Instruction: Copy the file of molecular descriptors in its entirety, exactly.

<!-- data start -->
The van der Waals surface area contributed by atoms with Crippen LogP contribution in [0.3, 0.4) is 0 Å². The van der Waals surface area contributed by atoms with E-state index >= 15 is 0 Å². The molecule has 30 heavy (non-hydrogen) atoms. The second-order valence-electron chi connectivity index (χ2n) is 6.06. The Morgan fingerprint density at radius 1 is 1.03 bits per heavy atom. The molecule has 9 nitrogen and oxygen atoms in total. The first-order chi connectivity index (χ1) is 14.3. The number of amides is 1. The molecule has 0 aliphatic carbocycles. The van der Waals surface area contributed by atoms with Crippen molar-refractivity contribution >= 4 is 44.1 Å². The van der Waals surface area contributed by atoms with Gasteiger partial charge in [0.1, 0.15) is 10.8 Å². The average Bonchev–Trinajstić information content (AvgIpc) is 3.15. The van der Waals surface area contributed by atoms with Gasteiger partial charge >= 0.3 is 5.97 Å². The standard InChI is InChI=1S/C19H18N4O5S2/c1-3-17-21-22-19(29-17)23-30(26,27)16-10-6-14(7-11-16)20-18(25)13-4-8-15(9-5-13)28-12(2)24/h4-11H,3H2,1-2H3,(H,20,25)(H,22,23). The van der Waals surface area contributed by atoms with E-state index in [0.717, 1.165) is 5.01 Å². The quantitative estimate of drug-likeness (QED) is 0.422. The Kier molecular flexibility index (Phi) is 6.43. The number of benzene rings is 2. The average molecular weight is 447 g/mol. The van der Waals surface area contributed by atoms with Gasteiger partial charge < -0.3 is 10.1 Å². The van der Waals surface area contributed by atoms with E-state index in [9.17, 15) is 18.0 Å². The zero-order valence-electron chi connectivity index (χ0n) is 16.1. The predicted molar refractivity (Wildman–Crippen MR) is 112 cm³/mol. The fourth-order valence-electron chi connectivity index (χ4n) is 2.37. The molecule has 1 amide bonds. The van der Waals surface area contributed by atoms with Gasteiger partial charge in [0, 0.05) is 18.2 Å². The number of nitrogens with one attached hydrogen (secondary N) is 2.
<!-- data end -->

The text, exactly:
The van der Waals surface area contributed by atoms with Crippen LogP contribution in [0.3, 0.4) is 0 Å². The van der Waals surface area contributed by atoms with E-state index >= 15 is 0 Å². The molecule has 30 heavy (non-hydrogen) atoms. The second-order valence-electron chi connectivity index (χ2n) is 6.06. The Morgan fingerprint density at radius 1 is 1.03 bits per heavy atom. The molecule has 9 nitrogen and oxygen atoms in total. The first-order chi connectivity index (χ1) is 14.3. The number of amides is 1. The molecule has 0 aliphatic carbocycles. The van der Waals surface area contributed by atoms with Crippen molar-refractivity contribution >= 4 is 44.1 Å². The van der Waals surface area contributed by atoms with Gasteiger partial charge in [0.1, 0.15) is 10.8 Å². The average Bonchev–Trinajstić information content (AvgIpc) is 3.15. The van der Waals surface area contributed by atoms with Gasteiger partial charge >= 0.3 is 5.97 Å². The standard InChI is InChI=1S/C19H18N4O5S2/c1-3-17-21-22-19(29-17)23-30(26,27)16-10-6-14(7-11-16)20-18(25)13-4-8-15(9-5-13)28-12(2)24/h4-11H,3H2,1-2H3,(H,20,25)(H,22,23). The van der Waals surface area contributed by atoms with E-state index in [0.717, 1.165) is 5.01 Å². The quantitative estimate of drug-likeness (QED) is 0.422. The Kier molecular flexibility index (Phi) is 6.43. The number of benzene rings is 2. The average molecular weight is 447 g/mol. The van der Waals surface area contributed by atoms with Gasteiger partial charge < -0.3 is 10.1 Å². The van der Waals surface area contributed by atoms with E-state index in [9.17, 15) is 18.0 Å². The zero-order valence-electron chi connectivity index (χ0n) is 16.1. The predicted molar refractivity (Wildman–Crippen MR) is 112 cm³/mol. The fourth-order valence-electron chi connectivity index (χ4n) is 2.37. The molecule has 1 amide bonds. The van der Waals surface area contributed by atoms with Gasteiger partial charge in [0, 0.05) is 18.2 Å². The number of nitrogens with one attached hydrogen (secondary N) is 2.